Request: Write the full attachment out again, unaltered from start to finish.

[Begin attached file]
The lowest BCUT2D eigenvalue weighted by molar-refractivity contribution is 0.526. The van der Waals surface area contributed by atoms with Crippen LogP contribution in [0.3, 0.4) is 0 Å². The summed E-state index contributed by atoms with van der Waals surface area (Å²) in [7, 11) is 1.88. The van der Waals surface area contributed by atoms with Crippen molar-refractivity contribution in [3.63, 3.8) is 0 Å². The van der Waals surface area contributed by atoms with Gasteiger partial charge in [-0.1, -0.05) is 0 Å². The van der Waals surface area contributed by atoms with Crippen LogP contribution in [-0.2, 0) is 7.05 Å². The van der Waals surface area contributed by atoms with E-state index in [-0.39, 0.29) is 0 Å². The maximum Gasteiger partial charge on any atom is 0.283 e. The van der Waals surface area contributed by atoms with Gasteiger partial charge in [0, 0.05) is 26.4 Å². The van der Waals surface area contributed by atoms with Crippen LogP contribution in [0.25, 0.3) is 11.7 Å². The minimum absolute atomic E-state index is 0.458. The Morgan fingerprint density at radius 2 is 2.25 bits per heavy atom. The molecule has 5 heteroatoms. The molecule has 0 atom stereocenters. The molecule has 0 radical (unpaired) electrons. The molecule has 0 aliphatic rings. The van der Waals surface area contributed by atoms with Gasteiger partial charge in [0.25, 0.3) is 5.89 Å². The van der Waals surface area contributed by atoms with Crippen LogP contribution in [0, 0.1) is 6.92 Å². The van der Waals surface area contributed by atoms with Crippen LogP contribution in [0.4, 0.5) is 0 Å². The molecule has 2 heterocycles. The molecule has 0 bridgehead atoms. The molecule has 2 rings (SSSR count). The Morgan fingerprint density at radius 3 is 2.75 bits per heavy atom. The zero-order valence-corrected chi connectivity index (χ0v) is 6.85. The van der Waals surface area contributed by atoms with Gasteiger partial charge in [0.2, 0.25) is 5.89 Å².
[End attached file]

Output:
The lowest BCUT2D eigenvalue weighted by molar-refractivity contribution is 0.526. The van der Waals surface area contributed by atoms with Crippen LogP contribution in [0.3, 0.4) is 0 Å². The summed E-state index contributed by atoms with van der Waals surface area (Å²) in [7, 11) is 1.88. The van der Waals surface area contributed by atoms with Crippen molar-refractivity contribution in [3.63, 3.8) is 0 Å². The van der Waals surface area contributed by atoms with Gasteiger partial charge in [-0.1, -0.05) is 0 Å². The van der Waals surface area contributed by atoms with Crippen LogP contribution in [-0.2, 0) is 7.05 Å². The van der Waals surface area contributed by atoms with E-state index in [-0.39, 0.29) is 0 Å². The maximum Gasteiger partial charge on any atom is 0.283 e. The van der Waals surface area contributed by atoms with Gasteiger partial charge in [0, 0.05) is 26.4 Å². The van der Waals surface area contributed by atoms with Crippen LogP contribution in [0.25, 0.3) is 11.7 Å². The minimum absolute atomic E-state index is 0.458. The Morgan fingerprint density at radius 2 is 2.25 bits per heavy atom. The molecule has 5 heteroatoms. The molecule has 0 atom stereocenters. The molecule has 0 radical (unpaired) electrons. The molecule has 0 aliphatic rings. The van der Waals surface area contributed by atoms with Gasteiger partial charge in [0.25, 0.3) is 5.89 Å². The van der Waals surface area contributed by atoms with Crippen LogP contribution in [0, 0.1) is 6.92 Å². The van der Waals surface area contributed by atoms with Crippen LogP contribution in [0.4, 0.5) is 0 Å². The molecule has 2 heterocycles. The molecule has 0 bridgehead atoms. The molecule has 2 rings (SSSR count). The Morgan fingerprint density at radius 3 is 2.75 bits per heavy atom. The zero-order valence-corrected chi connectivity index (χ0v) is 6.85. The van der Waals surface area contributed by atoms with Gasteiger partial charge in [0.2, 0.25) is 5.89 Å².